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ComputerWire: IT Industry Intelligence

IBM will disarm royalties over technologies it owns that are used in Web services standards, but only if other vendors with similar claims on technologies follow suit,

Gavin Clarke writes

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Steve Holbrook, IBM program director for emerging e-business standards, told ComputerWire that charging royalties could impede development of XML-based specifications, hindering rollout of Web services.

That would be bad news for IBM, as Holbrook believes Web services will help the company to tap new markets outside of its existing customer base, achieving "ubiquity". "We want to own the technology we own. But when it's a ubiquity play, owning that technology would defeat that ubiquity play," Holbrook said.

Licensing disputes delaying adoption of technologies? Holbrook, speaking at a Web services hosted by Santa Clara, California-based managed service provider Conxion Corp, could be right.

The World Wide Web Consortium (W3C) believes that privacy technology Platform for Privacy Preferences (P3P), which it was developing as a standard in 1999, hit unnecessary delay when Intermind Corp claimed ownership of a patent it said was essential to P3P implementations. A subsequent W3C investigation found P3P technology did not infringe on a patent held by Intermind, eventually paving the way to ratification as a standard and implementation.

Web services have only served to raise the industry's anxiety level over the normally dusty subjects of patents, intellectual property and royalties. Some companies, like Santa Clara, California-based Sun Microsystems Inc, believe vendors may allow patented technologies to be used in Web services standards and subsequently charge users royalties.

Sun is suspicious of technologies licensed under Reasonable and Non-Discriminatory (RAND) - a term that essentially leaves an open door for a company to charge royalties. Sun, instead, prefers royalty free licensing.

Sun's worst fears appeared to be coming true yesterday, after it emerged Fairfax, Virginia-based webMethods Inc and Epicentric Inc had notified the W3C they may have patents that cover technologies being used in Simple Object Access Protocol (SOAP) 1.2.

A spokesperson for San Francisco, California-based Epicentric told ComputerWire that its statement to the W3C is out-of-date being two-years old and blamed an oversight by its W3C representatives for failing to update the statement. "Epicentric is amending our statement via W3C to be royalty free," she said. WebMethods was unavailable for comment.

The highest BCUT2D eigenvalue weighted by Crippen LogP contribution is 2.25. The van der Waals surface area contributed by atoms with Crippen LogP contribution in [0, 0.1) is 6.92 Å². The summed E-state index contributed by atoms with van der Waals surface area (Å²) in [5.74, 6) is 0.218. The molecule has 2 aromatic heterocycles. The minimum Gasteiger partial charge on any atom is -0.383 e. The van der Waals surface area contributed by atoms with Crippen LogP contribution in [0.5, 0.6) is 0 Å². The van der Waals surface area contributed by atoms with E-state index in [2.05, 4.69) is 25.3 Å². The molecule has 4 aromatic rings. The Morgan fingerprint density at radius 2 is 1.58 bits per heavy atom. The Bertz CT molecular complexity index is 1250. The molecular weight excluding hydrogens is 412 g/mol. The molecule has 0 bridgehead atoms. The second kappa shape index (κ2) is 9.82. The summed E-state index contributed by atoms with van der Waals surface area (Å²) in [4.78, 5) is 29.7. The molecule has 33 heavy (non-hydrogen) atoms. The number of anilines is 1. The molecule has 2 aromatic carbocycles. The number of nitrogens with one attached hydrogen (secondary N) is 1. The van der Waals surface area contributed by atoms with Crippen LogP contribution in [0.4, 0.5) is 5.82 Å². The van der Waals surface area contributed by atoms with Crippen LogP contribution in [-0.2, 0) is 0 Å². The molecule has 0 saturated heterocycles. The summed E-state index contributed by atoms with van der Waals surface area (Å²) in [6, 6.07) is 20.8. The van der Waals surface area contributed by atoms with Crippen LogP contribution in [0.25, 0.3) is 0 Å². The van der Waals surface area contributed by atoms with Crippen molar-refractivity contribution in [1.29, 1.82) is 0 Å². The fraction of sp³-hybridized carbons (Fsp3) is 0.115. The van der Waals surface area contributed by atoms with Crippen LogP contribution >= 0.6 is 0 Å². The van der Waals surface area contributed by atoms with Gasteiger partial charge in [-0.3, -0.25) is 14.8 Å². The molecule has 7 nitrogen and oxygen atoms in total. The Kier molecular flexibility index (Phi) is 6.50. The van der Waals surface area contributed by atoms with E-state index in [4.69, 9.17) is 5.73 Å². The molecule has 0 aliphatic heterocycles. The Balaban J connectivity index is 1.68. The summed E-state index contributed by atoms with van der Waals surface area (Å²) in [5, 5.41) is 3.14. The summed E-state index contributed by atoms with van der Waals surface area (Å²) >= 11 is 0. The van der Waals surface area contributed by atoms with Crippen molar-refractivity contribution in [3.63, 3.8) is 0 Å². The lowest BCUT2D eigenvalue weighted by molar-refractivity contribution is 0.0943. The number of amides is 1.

Sun has failed to name any vendors or identify particular technologies that cause it so much concern, but one company is clearly at the top of its worry list: Java web services rival IBM. The computing and services giant is a patents powerhouse, consecutively recording the most patents during the last eight years according to the US Patent and Trademark Office and beating the likes of NEC Corp. IBM recorded 3,311 patents in 2001 compared to NEC's measly 1,953.

Microsoft is another worry. Along with IBM, Microsoft was instrumental in developing SOAP, although it should be noted that - according to a statement made by Microsoft and lodged with the W3C - technologies granted by the Redmond, Washington-based company for use in SOAP 1.2 are given royalty free.

Any vendor who does decide to flex their licensing muscle is likely to slow down standards work. At the W3C a Patents Advisory Group would likely take over, conducting an investigation, calling for evidence and community feedback, and seek resolution.

The Web Services Interoperability (WS-I) Organization, meanwhile, is unsure how it will proceed. WS-I sits above organizations like the W3C by working with pre-defined standards. The W3C insists members report ownership of relevant intellectual property (IP).

WS-I president and chairman Tom Glover said: "We will have to begin working with them and determine how to go forward." The situation is made difficult, Glover adds, because you simply don't know what IP issues exist until you are made aware of them by a vendor or individual. Glover called this a "nebulous" environment.

Against this foggy backdrop, IBM is playing the bilateral card in a way that echoes the way some governments sought nuclear disarmament during the 1980s. IBM will disarm its own IP rights if a vendor with similar rights on their separate technology also disarms their own IP rights. "We will put a patent out free of charge, but if you have patents around specifications, we expect you to reciprocate," Holbrook said.

Question is, under what circumstances will IBM fire it royalty warhead? Holbrook didn't say. It's an attitude to disarmament that may have got us through the nuclear nightmare of the 1980s, but remains to be seen whether it serves Web services.

© ComputerWire

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